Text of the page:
It's a good bet that wintry weather will cause at least some of your workers to arrive late or stay at home. Before a storm hits, be sure employees know about your company's inclement weather policy. If you don't have a policy, now's the time to create one. A written policy that's been distributed to all employees will help everyone avoid misunderstandings and can also serve as a checklist if you have to close for the day.
What Your Policy Should Cover
Paying employees. Generally, nonexempt employees must be paid for the hours they work, while exempt employees who work any part of the day are entitled to an entire day's pay.
Special rules apply to restaurants, hotels, and retail establishments. If the weather does not allow these establishments to open, or if nonexempt employees do not report to work because of inclement weather, there is no obligation to pay those employees. Restaurants and hotels that close early due to bad weather must provide at least two hours' pay for nonexempt employees who report to work; retail establishments must provide at least four hours' pay.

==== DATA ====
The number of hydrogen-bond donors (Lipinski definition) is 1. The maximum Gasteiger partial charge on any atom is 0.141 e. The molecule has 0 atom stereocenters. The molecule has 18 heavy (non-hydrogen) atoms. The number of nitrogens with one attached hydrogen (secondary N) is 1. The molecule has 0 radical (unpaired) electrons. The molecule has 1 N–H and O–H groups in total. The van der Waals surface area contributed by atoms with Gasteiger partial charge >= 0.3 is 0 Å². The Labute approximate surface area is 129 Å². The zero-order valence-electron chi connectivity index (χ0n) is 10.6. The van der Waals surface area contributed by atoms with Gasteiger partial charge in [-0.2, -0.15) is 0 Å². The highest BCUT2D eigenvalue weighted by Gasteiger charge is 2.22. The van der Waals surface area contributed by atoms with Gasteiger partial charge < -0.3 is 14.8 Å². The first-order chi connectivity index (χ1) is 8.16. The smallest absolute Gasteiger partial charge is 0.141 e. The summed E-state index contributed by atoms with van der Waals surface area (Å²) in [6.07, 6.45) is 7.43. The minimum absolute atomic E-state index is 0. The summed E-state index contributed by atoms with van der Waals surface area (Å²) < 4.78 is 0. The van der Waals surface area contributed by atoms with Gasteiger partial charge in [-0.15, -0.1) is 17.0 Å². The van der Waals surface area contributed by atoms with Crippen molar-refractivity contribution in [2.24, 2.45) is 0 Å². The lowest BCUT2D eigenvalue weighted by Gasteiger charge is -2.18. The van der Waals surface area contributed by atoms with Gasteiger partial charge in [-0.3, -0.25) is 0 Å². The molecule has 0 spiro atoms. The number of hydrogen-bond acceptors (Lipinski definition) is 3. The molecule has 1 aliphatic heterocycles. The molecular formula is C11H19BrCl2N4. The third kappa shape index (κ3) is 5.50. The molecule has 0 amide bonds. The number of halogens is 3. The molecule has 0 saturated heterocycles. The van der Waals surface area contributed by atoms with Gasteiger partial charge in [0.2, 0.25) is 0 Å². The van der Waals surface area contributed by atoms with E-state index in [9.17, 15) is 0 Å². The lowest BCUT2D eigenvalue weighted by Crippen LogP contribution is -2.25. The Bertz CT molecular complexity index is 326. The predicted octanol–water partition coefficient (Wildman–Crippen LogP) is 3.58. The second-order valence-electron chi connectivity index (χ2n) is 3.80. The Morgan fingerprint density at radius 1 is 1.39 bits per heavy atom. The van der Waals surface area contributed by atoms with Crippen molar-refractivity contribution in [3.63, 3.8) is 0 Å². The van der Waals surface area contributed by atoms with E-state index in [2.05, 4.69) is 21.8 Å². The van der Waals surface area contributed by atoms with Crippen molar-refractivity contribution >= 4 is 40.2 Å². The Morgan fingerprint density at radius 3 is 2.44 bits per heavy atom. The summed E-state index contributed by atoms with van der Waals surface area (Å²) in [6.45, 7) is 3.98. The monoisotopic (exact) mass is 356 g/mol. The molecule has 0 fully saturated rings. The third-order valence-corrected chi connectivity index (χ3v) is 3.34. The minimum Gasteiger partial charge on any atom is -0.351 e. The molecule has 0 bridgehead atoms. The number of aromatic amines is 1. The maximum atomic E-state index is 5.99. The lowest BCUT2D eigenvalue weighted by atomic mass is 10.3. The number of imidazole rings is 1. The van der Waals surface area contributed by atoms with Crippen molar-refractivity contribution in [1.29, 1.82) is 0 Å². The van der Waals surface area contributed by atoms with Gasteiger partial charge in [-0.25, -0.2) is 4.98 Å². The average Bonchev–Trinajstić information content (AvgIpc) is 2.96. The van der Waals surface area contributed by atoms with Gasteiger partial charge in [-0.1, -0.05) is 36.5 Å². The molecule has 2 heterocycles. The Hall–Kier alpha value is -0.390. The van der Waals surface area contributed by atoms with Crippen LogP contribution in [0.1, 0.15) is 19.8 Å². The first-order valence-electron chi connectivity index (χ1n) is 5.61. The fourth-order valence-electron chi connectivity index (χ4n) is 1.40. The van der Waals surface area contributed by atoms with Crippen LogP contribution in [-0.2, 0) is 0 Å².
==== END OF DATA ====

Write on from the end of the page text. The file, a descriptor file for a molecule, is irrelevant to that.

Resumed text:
Exempt employees must be paid for the full day if their employer is closed for the entire day, opens late, or closes early. They may, however, be asked to substitute accrued paid time for work time missed. Hourly employees who would otherwise be paid may also be offered the option of using accrued time.
Circumstances that cause you to close. Many policies state a general approach to closing, such as, "We are always open unless the state government closes."
Notification of closing. Decide how you will notify employees if your company will be closed. For example, you might require them to listen to a particular radio station for an announcement, phone a supervisor, or check a voicemail message.
Key jobs. Depending on the nature of your business, you might need only key employees to report for work during bad weather. Health care workers at a nursing home, for example, would have to be on duty, but the business office might close.
Who decides. Your policy should specify who has the authority to close your operations. A large organization or one with several work sites might need to authorize more than one person.
Safety. Consider stating that employees should not endanger themselves trying to get to work during bad weather. This might help you avoid problems if an employee is injured on the way to work.
Lynn Atkinson is an assistant counsel at CBIA. She can be reached at email@example.com.